2018 Pink Boots Collaboration Brew Day: Unite Belgian Tripel

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The badass women of beer from the Orange County Pink Boots Society with the director of the Orange County Family Justice Center Foundation.

On International Women’s Day, the newly-formed Pink Boots Society of Orange County gathered at Anaheim Brewery to collaborate on this year’s batch of Unite Belgian Tripel.

pink-boots-brew-dayLast summer members of Pink Boots Society met in Denver with Yakima Chief-Hopunion at the 2017 Great American Beer Festival to create a hop blend all members would use for their Pink Boots Collaboration Brew.  The blend is fruity, with subtle tropical, citrus and herbal notes. The blend features Simcoe®,  Loral®, Citra®, Palisade® and the ever-popular Mosaic®.

 

20180308 Jacque Fields, Tracey Theodore and Mary Ann Duck grind coriander

Jacque, Tracey, and Mary Ann prepare the coriander while Emily talks to reporter Sarah.

Women representing breweries, beer bars, and beer enthusiasts from as far away as Temecula joined Barbara in the brewhouse on March 8th.  Each person brought at least one ounce of coriander to add to the kettle.  When lightly crushed and steeped in the wort, this spice gives off a floral and citrus-laden aroma.  When the coriander aroma merges with the Pink Boots hop blend, the citrus becomes even more pronounced.  The women joked that the brewery smelled like Fruity Pebbles®!

We’ve created a Unite Brew since it’s inception in 2014 as International Women’s Collaboration Brew Day or IWCBD.  It’s now called Pink Boots Collaboration Brew.  This beer is unique in that every participating brewery donates a portion of the proceeds to the national Pink Boots Society.  Anaheim Brewery also donates a portion to our local Orange County Family Justice Center, which provides victim assistance and empowerment programs to survivors of family violence (click here to learn more about OCFJCF).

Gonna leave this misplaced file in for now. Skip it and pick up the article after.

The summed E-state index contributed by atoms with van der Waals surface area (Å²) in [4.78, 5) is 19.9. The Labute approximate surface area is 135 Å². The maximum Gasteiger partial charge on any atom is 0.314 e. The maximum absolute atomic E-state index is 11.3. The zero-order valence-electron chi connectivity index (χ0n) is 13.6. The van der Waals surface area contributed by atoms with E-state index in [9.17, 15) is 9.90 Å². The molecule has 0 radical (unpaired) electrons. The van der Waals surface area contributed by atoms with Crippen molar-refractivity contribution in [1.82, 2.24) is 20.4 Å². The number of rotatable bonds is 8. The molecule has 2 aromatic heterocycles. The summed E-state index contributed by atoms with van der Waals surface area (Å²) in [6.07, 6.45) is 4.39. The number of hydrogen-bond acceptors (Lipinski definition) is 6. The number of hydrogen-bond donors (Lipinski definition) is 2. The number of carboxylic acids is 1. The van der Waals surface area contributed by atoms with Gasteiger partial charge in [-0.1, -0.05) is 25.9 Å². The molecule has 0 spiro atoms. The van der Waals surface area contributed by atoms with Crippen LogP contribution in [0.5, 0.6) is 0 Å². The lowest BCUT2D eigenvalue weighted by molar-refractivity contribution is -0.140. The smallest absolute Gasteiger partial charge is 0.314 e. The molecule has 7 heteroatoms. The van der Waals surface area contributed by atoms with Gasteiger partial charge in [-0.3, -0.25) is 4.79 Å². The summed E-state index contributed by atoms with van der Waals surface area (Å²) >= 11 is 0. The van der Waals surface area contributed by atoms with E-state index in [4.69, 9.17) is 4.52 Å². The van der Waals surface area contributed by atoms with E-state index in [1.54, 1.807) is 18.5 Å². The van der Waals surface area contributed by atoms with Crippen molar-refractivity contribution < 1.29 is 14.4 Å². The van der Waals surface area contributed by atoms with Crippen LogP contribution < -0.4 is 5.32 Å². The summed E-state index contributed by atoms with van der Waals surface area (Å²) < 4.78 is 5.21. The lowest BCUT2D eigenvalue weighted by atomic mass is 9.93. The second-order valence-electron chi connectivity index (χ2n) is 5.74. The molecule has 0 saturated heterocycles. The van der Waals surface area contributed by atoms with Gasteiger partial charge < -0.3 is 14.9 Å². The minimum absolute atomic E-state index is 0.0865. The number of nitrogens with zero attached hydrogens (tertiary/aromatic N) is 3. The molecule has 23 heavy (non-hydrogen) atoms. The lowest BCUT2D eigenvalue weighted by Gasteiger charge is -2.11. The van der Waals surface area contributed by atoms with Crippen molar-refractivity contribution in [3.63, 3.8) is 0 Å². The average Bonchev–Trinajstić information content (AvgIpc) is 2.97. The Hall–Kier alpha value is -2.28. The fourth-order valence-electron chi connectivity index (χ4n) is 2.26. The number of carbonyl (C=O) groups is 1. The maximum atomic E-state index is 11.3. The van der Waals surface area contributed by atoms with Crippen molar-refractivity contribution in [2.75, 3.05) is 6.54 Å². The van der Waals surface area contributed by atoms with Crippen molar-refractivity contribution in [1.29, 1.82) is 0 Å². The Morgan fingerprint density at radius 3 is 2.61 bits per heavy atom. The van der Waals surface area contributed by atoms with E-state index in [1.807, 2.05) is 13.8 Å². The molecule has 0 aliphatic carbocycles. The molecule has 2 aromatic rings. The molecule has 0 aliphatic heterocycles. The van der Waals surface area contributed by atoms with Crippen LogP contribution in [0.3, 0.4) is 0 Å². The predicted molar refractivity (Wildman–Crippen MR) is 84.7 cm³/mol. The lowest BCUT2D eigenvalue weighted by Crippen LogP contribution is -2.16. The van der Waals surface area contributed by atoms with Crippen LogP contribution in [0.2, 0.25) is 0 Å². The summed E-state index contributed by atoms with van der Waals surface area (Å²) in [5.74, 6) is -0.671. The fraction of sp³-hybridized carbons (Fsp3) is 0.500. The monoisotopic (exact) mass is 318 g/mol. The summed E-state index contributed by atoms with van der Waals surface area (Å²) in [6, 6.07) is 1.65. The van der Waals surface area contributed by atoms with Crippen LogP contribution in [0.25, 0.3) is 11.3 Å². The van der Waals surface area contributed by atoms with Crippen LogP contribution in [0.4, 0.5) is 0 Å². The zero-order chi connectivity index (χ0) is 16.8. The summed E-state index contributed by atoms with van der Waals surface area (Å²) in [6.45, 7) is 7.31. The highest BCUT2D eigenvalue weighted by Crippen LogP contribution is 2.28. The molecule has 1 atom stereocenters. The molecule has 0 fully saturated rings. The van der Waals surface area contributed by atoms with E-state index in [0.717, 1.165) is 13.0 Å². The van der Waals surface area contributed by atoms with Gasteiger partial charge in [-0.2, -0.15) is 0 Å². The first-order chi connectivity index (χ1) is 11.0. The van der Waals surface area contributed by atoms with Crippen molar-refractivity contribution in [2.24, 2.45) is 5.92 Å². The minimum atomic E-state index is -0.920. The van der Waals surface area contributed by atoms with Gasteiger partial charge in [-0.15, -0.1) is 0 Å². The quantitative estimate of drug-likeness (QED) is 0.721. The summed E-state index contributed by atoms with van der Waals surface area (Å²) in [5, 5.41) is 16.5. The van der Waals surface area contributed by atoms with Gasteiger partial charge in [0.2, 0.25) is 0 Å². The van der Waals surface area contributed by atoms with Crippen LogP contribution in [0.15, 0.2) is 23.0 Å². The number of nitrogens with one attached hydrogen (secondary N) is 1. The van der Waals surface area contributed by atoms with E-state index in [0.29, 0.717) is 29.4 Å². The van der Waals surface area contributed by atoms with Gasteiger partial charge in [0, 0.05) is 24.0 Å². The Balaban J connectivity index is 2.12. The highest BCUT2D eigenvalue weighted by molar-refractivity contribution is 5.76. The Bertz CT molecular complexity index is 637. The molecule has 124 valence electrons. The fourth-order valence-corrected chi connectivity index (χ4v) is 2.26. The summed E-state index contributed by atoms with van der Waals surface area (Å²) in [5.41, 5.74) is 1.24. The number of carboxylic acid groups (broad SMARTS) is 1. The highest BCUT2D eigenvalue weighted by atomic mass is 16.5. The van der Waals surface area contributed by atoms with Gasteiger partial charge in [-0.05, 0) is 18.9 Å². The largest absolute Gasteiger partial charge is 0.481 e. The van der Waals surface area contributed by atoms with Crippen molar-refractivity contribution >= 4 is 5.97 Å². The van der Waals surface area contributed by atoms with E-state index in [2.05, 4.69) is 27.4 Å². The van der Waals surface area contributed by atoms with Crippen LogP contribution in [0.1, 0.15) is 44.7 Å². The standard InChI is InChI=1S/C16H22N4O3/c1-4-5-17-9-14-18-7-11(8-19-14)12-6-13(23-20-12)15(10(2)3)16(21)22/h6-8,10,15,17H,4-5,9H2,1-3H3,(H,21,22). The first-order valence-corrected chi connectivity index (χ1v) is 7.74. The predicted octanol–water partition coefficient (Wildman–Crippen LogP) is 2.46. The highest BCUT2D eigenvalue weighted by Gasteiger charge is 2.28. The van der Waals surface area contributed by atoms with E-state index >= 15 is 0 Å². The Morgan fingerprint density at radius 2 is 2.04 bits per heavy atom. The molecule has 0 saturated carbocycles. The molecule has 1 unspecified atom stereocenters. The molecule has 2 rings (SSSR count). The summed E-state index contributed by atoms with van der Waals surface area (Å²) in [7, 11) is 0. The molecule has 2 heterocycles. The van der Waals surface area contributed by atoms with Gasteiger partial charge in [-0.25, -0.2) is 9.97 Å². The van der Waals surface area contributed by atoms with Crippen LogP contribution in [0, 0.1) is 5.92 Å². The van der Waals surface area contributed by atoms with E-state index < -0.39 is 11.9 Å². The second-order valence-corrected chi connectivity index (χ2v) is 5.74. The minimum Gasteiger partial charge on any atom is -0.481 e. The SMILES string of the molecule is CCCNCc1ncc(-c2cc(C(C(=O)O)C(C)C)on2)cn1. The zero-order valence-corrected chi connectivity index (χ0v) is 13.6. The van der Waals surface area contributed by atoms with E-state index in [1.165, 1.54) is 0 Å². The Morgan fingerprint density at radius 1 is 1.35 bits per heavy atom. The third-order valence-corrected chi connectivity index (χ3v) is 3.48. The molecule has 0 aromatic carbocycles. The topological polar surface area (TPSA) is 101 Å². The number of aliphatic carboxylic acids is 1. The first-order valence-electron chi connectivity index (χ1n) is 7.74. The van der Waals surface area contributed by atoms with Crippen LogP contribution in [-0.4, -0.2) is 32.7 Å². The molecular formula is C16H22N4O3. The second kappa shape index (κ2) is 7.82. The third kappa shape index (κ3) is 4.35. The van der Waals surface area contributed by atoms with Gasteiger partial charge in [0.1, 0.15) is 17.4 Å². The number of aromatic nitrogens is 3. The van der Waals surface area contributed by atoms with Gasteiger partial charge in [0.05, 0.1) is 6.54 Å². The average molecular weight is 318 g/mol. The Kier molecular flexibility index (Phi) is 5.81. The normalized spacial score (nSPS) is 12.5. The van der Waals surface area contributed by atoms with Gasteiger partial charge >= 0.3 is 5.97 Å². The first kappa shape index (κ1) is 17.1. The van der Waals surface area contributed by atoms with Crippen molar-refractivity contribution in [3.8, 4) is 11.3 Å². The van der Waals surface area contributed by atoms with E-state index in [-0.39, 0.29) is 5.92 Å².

Unite Label croppedUnite Belgian Tripel is usually available only on draft. This year, we commissioned graphic artist Trevor Kelly to create a label that would celebrate the women who work in the beer industry and reference the 1920’s style of the Packard Building where Anaheim Brewery currently resides (more in this post: The Packard Building).  The result is this striking Art Deco inspired design.

Unite Belgian Tripel will be released on Friday, April 6th.  Join us in the Beer Garden and raise a glass to the women who made it possible.

Cheers,
Barbara & Greg

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Dark Scotch Ale Has Its Own Pint Glass. You Can Have One, Too.

The Artist and the Label

Dark Scotch Ale Label

We are so fortunate to live and work in  downtown, also know as the Anaheim Mother Colony.  When we decided to revive the Anaheim Brewery, we asked the artist Chris Maya, our friend and neighbor, to create the paintings for our original beer labels.  Chris Maya is a self-taught artist whose artwork reflects the Spanish Colonial styles and regions of the Southwestern United States.

Dark Scotch Ale Pint Glass

The Dark Scotch Ale label is a favorite.  The Craftsman cottage on the label pays homage to the architecture of our Anaheim Colony neighborhood, with a wooden siding and a stone chimney.  A single leaf of the overhanging tree branch has changed to deep orange, signaling the coming cool season.

The Beer

With rain in the forecast this week, what better time to release this year’s Dark Scotch Ale, and a pint glass to enjoy it in.

Dark Scotch Ale is a traditional top-fermented beer.   Roasted barley provides the rich, dark color, while generous levels of unfermentable sugars give it a full body and deep, malty flavor.

The pint glasses are five dollars each.  Grab a glass and share a beer with your neighbor.

Cheers,
Barbara & Greg

 

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Gifts for the Beer Lover

. . . when you don’t know their size:

Tap Handles

Tap Handles are 50 each. We’ve seen them used as gear shifters, too.

Stein lid down

Steins from Germany are 19 and 39 each. The pewter lid is perfect for engraving.

 

2017 openers - Copy

Bottle openers make excellent stocking stuffers.

Army Style Hats

The green hat is printed in faded gold – reminds us of the old M*A*S*H tv show.  The black hat is embroidered in pale white.

When you do know their size:

Have a beer